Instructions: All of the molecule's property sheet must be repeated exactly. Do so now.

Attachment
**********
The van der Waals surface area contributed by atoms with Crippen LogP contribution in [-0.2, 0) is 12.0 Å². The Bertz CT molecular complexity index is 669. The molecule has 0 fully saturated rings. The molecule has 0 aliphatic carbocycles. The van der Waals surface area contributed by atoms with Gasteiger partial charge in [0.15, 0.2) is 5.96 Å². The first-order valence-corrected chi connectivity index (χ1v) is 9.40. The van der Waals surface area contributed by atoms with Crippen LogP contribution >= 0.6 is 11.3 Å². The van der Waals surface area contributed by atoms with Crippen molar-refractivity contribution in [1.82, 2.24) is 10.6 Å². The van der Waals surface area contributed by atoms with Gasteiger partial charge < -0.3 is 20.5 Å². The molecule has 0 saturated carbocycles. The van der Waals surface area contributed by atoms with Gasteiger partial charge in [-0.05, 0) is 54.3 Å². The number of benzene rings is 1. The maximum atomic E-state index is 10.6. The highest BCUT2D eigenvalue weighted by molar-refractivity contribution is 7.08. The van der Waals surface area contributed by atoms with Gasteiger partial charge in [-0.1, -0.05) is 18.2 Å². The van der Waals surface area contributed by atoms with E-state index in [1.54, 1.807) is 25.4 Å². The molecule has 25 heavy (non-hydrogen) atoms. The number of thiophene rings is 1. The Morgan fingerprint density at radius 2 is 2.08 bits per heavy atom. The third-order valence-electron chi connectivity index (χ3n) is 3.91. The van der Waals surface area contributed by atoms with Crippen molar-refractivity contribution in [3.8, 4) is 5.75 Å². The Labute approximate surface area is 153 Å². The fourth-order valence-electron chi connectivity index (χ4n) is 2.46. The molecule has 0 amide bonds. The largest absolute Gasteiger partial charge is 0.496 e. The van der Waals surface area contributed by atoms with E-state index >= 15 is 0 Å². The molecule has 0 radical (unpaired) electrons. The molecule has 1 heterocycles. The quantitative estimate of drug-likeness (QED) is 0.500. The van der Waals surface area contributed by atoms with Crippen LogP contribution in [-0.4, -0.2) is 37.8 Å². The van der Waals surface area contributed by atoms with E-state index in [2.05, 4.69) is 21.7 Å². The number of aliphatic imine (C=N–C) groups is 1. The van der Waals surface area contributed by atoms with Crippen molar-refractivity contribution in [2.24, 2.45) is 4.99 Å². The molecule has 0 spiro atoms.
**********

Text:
The van der Waals surface area contributed by atoms with Crippen LogP contribution in [-0.2, 0) is 12.0 Å². The Bertz CT molecular complexity index is 669. The molecule has 0 fully saturated rings. The molecule has 0 aliphatic carbocycles. The van der Waals surface area contributed by atoms with Gasteiger partial charge in [0.15, 0.2) is 5.96 Å². The first-order valence-corrected chi connectivity index (χ1v) is 9.40. The van der Waals surface area contributed by atoms with Crippen LogP contribution >= 0.6 is 11.3 Å². The van der Waals surface area contributed by atoms with Crippen molar-refractivity contribution in [1.82, 2.24) is 10.6 Å². The van der Waals surface area contributed by atoms with Gasteiger partial charge < -0.3 is 20.5 Å². The molecule has 0 saturated carbocycles. The van der Waals surface area contributed by atoms with Gasteiger partial charge in [-0.05, 0) is 54.3 Å². The number of benzene rings is 1. The maximum atomic E-state index is 10.6. The highest BCUT2D eigenvalue weighted by molar-refractivity contribution is 7.08. The van der Waals surface area contributed by atoms with Gasteiger partial charge in [-0.1, -0.05) is 18.2 Å². The van der Waals surface area contributed by atoms with E-state index in [1.54, 1.807) is 25.4 Å². The molecule has 25 heavy (non-hydrogen) atoms. The number of thiophene rings is 1. The Morgan fingerprint density at radius 2 is 2.08 bits per heavy atom. The third-order valence-electron chi connectivity index (χ3n) is 3.91. The van der Waals surface area contributed by atoms with Crippen molar-refractivity contribution in [3.8, 4) is 5.75 Å². The Labute approximate surface area is 153 Å². The fourth-order valence-electron chi connectivity index (χ4n) is 2.46. The molecule has 0 amide bonds. The largest absolute Gasteiger partial charge is 0.496 e. The van der Waals surface area contributed by atoms with E-state index >= 15 is 0 Å². The molecule has 0 radical (unpaired) electrons. The molecule has 1 heterocycles. The quantitative estimate of drug-likeness (QED) is 0.500. The van der Waals surface area contributed by atoms with Crippen LogP contribution in [-0.4, -0.2) is 37.8 Å². The van der Waals surface area contributed by atoms with E-state index in [2.05, 4.69) is 21.7 Å². The number of aliphatic imine (C=N–C) groups is 1. The van der Waals surface area contributed by atoms with Crippen molar-refractivity contribution in [2.24, 2.45) is 4.99 Å². The molecule has 0 spiro atoms.